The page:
Rek’Sai was by far the most contested jungler in the LMS this season through the playoffs, and Mountain showed some proficiency on that champion. However ahq looked best when they used the Rek’Sai priority against their opponents, forcing a high pick from their enemies and grabbing for themselves the less ostentatious Jarvan IV when Gragas or Sejuani was not available. Though Mountain showed some technical weaknesses in his game — missing smites, falling behind in farm and occasionally misusing his skills — he was incredibly disruptive in teamfights and his contributions to vision control were substantial. Although it took a little time for synergy to develop between Mountain and Westdoor, the mid lane ganks and double bot ganks between them were a powerful weapon in ahq’s arsenal. Mountain’s ability to be in the right place at the right time were a stark contrast to Albis’ strange jungle meanderings in the regular season, and though Mountain arguably has a lower individual skill level, his teamplay is much better.

Mid – Liu “Westdoor” Shu-Wei
Key Champions – Cho’Gath Karthus Twisted Fate Fizz Zed

Perhaps it seems a little strange to put five key champions for one player, but Westdoor warrants the aberration. Every game in the playoffs, Westdoor played one of those champions, and every single champion on the list drew at least one ban. Westdoor is the king of the Taiwanese midlane, known for his outstanding solo queue play, especially on TF and Fizz. Until last year’s World Championship appearance however, Westdoor languished in the professional scene on second tier teams, a situation which threatened to recur this regular season on ahq. Once his team started to play around him though, consistently putting him in position to carry, both he and ahq significantly stepped up their game. Westdoor is a superstar, a player that will take over the game if unchecked, and he is patient enough to wait for an opportunity if his enemies try to focus him. With the exception of a certain Korean midlaner, there may not be a more dangerous individual player at the MSI, even considering all the talent at the tournament.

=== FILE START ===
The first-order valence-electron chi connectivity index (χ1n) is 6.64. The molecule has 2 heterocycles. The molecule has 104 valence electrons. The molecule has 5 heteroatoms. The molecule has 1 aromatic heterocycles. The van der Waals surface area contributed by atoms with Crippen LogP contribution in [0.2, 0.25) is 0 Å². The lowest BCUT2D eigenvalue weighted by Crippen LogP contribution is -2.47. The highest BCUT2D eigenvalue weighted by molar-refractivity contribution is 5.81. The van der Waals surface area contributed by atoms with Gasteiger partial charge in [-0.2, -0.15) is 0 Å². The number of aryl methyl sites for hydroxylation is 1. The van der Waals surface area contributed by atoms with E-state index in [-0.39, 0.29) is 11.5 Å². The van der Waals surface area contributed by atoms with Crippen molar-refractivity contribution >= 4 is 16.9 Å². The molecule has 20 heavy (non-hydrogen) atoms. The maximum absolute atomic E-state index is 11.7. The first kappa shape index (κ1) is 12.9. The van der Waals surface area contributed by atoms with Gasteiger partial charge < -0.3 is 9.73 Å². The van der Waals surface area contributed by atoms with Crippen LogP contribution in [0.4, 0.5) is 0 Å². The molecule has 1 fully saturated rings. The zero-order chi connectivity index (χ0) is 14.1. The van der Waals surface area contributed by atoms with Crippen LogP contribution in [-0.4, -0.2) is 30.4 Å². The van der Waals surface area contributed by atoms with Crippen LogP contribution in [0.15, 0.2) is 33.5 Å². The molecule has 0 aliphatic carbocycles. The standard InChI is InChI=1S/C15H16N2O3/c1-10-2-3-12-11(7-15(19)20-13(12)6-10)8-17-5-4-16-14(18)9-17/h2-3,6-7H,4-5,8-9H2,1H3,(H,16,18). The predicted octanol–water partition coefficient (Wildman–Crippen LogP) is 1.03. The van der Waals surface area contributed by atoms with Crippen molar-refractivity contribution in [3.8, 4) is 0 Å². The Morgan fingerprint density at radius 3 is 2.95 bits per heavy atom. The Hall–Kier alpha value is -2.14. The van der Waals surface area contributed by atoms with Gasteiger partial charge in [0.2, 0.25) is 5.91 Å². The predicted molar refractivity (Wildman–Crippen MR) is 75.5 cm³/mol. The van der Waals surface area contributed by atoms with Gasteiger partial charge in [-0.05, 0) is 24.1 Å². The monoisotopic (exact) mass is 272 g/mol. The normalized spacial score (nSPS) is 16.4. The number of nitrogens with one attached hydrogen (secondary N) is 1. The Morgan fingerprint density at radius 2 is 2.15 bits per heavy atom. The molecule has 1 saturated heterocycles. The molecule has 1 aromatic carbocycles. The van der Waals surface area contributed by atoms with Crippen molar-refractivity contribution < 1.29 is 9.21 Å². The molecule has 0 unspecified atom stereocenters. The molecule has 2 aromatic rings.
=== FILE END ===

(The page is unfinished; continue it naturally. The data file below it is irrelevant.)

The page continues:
AD Carry – Chou “An” Chun-An
Key Champions – Urgot Kalista Sivir

Does An have a twin brother who played for this team during the regular season? Where is the AD Carry who was constantly getting caught against the top teams or flashing offensively into ridiculous situations? The dubious flashes made a worrisome return in the LMS finals, but everything else about his game was spectacular in the playoffs. His laning was outstanding, his positioning superb, and mastery of his role was clearly evident in all aspects of the game. Gone was the disjointed and inconsistent play that characterized the regular season of both An and ahq, replaced with beautiful coordination that made An look like a potential Piglet to Westdoor’s Faker.

Support – Kang “Albis” Chia-Wei
Key Champions – Nautilus

Nautilus. The end. Whatever the thought process that led ahq to move Albis from jungle to support right before the playoffs, it clearly was not because they wanted him to stop playing jungle champions, since Albis happily picks Nautilus every time it is left open. He prioritizes Janna when he cannot get Nautilus, with fairly impressive results, and he played Kennen once in the LMS playoffs, but Nautilus is his bread and butter. The transition from jungle to support was a bit rocky in the beginning, but he has settled into the role very well, shining brightly in the vision game and in teamfights. Albis is an obvious candidate for MSI opponents to try to pressure into mistakes, either with bans or in-game focus fire, but so far his support play has shown few weaknesses.

Picks and Bans

For a high level team, ahq are surprisingly predictable in their pick and ban phase. Besides Westdoor and An, each player has a fairly small champion pool from which he chooses the best available champion to fit what the team needs. On blue side, like clockwork, ahq ban one of Gragas or Sejuani and first pick the other, and on purple side they almost invariably last pick Westdoor’s midlaner. What must be so maddening about playing this team though, is that there is just enough redundancy in their champion pool that they can always get a composition they want. Looming large over the whole process is that if their opponent does not account for Westdoor’s champions or An’s Urgot, it sometimes does not matter what the rest of the team picks. So far, the top LMS teams have looked extremely uncomfortable trying to counter ahq’s new style, especially with Westdoor’s safer mid lane play, but international teams will have more time to practice using ahq’s inflexible pick/ban phase against them.